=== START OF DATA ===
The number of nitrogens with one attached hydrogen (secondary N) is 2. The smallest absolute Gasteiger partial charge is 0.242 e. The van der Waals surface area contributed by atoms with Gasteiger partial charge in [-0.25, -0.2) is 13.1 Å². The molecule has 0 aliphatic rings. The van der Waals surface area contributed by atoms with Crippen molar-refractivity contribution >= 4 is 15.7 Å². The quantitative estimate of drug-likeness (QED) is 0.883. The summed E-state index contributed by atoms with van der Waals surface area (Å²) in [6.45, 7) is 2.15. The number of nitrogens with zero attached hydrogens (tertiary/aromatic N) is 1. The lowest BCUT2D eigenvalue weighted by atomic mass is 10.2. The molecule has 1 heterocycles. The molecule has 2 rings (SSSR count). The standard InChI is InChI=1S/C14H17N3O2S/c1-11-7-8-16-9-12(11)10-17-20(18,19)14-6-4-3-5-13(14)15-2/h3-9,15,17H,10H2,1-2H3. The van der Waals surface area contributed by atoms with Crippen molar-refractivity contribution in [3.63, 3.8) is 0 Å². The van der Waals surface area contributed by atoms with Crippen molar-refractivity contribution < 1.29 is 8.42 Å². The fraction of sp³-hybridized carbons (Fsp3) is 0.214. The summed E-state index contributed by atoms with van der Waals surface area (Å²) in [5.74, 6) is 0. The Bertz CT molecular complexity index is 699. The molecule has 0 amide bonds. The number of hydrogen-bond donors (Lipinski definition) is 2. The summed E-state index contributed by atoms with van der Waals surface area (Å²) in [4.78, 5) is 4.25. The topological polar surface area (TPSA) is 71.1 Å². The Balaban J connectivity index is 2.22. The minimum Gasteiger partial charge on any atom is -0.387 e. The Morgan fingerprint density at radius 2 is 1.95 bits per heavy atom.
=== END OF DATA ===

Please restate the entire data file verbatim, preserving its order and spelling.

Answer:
The number of nitrogens with one attached hydrogen (secondary N) is 2. The smallest absolute Gasteiger partial charge is 0.242 e. The van der Waals surface area contributed by atoms with Gasteiger partial charge in [-0.25, -0.2) is 13.1 Å². The molecule has 0 aliphatic rings. The van der Waals surface area contributed by atoms with Crippen molar-refractivity contribution >= 4 is 15.7 Å². The quantitative estimate of drug-likeness (QED) is 0.883. The summed E-state index contributed by atoms with van der Waals surface area (Å²) in [6.45, 7) is 2.15. The number of nitrogens with zero attached hydrogens (tertiary/aromatic N) is 1. The lowest BCUT2D eigenvalue weighted by atomic mass is 10.2. The molecule has 1 heterocycles. The molecule has 2 rings (SSSR count). The standard InChI is InChI=1S/C14H17N3O2S/c1-11-7-8-16-9-12(11)10-17-20(18,19)14-6-4-3-5-13(14)15-2/h3-9,15,17H,10H2,1-2H3. The van der Waals surface area contributed by atoms with Crippen molar-refractivity contribution in [3.63, 3.8) is 0 Å². The van der Waals surface area contributed by atoms with Crippen molar-refractivity contribution < 1.29 is 8.42 Å². The fraction of sp³-hybridized carbons (Fsp3) is 0.214. The summed E-state index contributed by atoms with van der Waals surface area (Å²) in [5.74, 6) is 0. The Bertz CT molecular complexity index is 699. The molecule has 0 amide bonds. The number of hydrogen-bond donors (Lipinski definition) is 2. The summed E-state index contributed by atoms with van der Waals surface area (Å²) in [4.78, 5) is 4.25. The topological polar surface area (TPSA) is 71.1 Å². The Balaban J connectivity index is 2.22. The minimum Gasteiger partial charge on any atom is -0.387 e. The Morgan fingerprint density at radius 2 is 1.95 bits per heavy atom.